“It is no use delivering surpluses and triple-A credit ratings unless our citizens are able to prosper and have a better quality of life,” Ms Berejiklian said, while outlining “record spending” on infrastructure and essential services.
“We appreciate that housing affordability remains one of the biggest challenges of our time.” She said increased supply would ease pressure on prices, with annual home approvals now above 70,000 dwellings for the first time, leading the nation with 22.5 per cent residential growth.
“The figures show that our construction pipeline is continuing to grow and that more housing stock is on the way.”
But the booming property market, which has helped power the economy for many years, is expected to drop off. The growth of residential stamp duty, the money the government raises from the sale of properties, is forecast to slow dramatically.
At the height of the property boom in 2013-14, stamp duty revenue grew by 40 per cent. Next year, growth is expected to fall to 5.5 per cent, then further to about 4 per cent in 2019-20.
In 2015-16 the government is expected to collect $6.28 billion from stamp duty, this will grow to $7.5 billion in 2019-20.
‘RECORD’ SPENDING, BUT IS IT ENOUGH?
Health spending will grow by just 5 per cent, which some economists say is below what’s needed to address ballooning demand. Last year’s budget forecast 6 per cent growth in health expenses in 2016-17.
The Grattan Institute argues that anything less than 7 per cent growth in health spending is a cut in real terms, with the ageing population putting increased demand on the system. Australia’s population is set to increase by 1.3 per cent to 7.79 million next year and public hospital admissions have already hit record highs, with 672,000 emergency room visits recorded between January and March this year.
The $20.4 billion health budget does include an extra $375 million for hospital and emergency department services, funding for 900 extra nurses, midwives, doctors and other staff, plus $1.8 billion for mental health services.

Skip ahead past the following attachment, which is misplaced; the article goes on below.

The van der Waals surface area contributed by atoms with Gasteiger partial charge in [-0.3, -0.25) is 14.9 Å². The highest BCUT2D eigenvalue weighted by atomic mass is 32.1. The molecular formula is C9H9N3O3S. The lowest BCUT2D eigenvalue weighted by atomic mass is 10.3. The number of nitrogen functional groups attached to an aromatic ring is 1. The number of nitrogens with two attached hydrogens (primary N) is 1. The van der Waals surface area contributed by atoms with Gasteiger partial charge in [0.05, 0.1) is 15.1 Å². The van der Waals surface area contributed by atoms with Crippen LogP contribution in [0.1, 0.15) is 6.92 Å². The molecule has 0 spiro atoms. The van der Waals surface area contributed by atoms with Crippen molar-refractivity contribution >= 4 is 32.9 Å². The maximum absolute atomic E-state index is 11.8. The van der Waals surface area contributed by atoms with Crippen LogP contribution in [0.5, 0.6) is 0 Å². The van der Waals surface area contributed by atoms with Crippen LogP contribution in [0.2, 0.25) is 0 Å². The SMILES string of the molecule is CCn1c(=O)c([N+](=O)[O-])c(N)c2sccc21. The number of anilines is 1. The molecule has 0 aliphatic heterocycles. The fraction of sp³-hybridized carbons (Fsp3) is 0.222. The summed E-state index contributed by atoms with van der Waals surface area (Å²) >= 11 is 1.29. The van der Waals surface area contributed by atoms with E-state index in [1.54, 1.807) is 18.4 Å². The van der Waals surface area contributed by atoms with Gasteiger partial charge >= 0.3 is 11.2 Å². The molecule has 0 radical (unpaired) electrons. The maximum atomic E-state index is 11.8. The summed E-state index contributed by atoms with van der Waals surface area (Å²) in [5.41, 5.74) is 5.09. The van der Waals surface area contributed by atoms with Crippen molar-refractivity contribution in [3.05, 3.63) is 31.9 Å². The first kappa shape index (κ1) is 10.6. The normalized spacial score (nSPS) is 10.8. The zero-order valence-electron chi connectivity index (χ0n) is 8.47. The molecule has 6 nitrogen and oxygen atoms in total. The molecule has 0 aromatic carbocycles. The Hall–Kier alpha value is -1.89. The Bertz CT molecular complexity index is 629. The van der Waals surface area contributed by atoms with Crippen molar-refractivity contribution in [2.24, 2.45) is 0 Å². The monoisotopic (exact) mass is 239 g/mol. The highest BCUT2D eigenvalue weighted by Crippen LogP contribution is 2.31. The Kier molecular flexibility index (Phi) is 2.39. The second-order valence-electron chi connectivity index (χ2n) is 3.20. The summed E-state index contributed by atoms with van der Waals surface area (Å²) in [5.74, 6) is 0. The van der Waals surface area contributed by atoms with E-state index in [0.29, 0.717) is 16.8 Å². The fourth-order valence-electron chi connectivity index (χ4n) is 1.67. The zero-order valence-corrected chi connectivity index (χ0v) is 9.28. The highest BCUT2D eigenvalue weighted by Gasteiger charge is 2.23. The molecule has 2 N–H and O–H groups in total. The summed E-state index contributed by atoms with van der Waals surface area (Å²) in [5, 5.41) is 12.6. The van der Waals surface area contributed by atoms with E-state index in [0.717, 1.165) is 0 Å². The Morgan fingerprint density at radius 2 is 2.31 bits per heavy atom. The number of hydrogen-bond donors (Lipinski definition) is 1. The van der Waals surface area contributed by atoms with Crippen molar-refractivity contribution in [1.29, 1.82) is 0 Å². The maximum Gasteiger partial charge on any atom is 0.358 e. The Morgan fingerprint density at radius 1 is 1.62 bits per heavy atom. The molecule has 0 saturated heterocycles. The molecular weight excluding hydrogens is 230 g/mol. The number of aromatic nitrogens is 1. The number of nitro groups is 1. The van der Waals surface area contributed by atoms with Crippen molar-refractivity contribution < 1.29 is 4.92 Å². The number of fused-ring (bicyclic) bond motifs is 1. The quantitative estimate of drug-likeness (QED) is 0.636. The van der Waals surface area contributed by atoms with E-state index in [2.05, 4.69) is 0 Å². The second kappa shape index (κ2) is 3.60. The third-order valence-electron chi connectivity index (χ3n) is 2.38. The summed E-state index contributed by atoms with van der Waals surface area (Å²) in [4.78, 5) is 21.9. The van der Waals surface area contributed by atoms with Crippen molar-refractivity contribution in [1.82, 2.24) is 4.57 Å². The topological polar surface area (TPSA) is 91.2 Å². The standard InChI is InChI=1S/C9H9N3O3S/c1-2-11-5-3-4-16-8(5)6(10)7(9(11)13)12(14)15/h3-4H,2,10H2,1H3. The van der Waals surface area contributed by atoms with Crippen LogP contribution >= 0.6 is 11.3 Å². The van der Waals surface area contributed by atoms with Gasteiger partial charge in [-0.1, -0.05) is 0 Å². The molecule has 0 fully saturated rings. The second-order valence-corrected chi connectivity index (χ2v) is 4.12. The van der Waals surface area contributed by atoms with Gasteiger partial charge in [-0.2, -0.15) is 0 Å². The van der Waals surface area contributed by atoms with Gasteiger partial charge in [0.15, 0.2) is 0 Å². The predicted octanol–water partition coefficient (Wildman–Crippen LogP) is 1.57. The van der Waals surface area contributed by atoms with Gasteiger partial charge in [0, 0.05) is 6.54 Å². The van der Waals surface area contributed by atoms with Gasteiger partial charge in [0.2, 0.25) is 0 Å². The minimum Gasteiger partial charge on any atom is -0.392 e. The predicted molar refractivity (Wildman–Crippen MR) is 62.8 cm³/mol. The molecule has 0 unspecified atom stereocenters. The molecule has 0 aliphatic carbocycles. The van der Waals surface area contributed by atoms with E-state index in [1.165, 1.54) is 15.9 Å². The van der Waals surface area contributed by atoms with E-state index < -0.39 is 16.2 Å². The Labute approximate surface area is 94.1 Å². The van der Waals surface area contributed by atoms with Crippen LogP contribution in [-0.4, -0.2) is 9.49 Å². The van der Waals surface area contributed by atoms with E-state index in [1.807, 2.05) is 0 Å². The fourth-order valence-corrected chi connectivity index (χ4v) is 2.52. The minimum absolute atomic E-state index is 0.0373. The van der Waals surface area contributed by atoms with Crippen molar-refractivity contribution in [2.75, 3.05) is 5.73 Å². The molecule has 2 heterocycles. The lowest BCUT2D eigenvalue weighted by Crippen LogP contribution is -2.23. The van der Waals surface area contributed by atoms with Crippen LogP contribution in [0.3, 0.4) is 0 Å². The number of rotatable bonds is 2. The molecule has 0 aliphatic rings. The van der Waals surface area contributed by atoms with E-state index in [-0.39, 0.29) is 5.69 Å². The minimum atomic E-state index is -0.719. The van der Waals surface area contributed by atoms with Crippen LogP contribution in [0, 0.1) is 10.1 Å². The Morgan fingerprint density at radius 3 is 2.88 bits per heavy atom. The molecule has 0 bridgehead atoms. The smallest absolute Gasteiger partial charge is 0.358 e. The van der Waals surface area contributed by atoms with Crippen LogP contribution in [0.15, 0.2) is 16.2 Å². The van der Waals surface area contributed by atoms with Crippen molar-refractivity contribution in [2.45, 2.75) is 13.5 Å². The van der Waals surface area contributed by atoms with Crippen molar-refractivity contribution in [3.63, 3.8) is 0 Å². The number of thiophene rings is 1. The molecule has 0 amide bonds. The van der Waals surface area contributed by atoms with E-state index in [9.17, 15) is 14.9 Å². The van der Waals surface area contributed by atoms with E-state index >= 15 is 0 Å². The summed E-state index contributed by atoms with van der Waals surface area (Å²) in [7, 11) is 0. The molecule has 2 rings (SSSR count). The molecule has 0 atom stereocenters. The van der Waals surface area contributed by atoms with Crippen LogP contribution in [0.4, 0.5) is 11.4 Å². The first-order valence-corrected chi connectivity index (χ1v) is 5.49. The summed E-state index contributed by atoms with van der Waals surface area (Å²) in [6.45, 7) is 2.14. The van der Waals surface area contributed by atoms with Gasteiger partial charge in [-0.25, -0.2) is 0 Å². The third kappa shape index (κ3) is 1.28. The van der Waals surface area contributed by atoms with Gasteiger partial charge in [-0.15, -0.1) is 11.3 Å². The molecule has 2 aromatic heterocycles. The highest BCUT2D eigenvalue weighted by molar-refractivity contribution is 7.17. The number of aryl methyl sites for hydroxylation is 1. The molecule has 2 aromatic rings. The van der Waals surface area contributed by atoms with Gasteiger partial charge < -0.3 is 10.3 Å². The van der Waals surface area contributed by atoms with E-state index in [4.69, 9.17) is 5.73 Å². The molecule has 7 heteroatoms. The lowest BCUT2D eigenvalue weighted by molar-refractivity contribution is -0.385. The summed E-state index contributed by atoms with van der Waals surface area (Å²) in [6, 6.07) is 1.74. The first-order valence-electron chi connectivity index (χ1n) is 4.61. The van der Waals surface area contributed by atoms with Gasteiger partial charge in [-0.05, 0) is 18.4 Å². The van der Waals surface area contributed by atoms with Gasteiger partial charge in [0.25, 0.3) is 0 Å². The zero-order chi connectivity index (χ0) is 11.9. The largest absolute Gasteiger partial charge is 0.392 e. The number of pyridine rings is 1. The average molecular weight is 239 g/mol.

There’s $8.1 billion over four years for community safety, including $57 million in 2016-17 for new or upgraded police stations.
And family and community services will get $6.3 billion, including $1.3 billion to implement the National Disability Insurance Scheme in the state. Domestic violence services funding will be doubled to $300 million over four years.
EDUCATION AND EMPLOYMENT
In education, a more generous 7.2 per cent increase will see a record $13.3 billion spent on education services in 2016-17, in anticipation of an extra 40,000 students expected to enrol at NSW schools over the coming four years. School maintenance spending of $990 million includes $330 million to clear backlog, as part of a $2.6 billion school infrastructure budget — increased from $1.7 billion last year.
An extra 50,000 vocational education places will be created with a $29 million boost to the VET sector.
The Jobs for NSW fund will get $190 million over four years, while the Smart, Skilled and Hired youth unemployment program will get $100 million over two years.
FALLING GST REVENUE
Forward estimates cap expenditure growth at 3 per cent in response to falling GST, which currently makes up about 25 per cent of state revenue.
“Ironically, we are the victims of our own success when it comes to the GST,” Ms Berejiklian said.
The state is set to experience the biggest single year loss of its GST take in the consumption tax’s history, taking a $3.8 billion hit as it is allocated just 81 per cent of its per capita share, down from the 95 per cent received in 2015-16. Had NSW had maintained its share at this level, the state would have reaped more than $10 billion in GST over the coming four years on top of the $70.67 billion that’s been allocated.
In a reversal of fortunes, Queensland and Western Australia will get an increased share due to falling mining revenues.
The Indian Telegraph Sydney Australia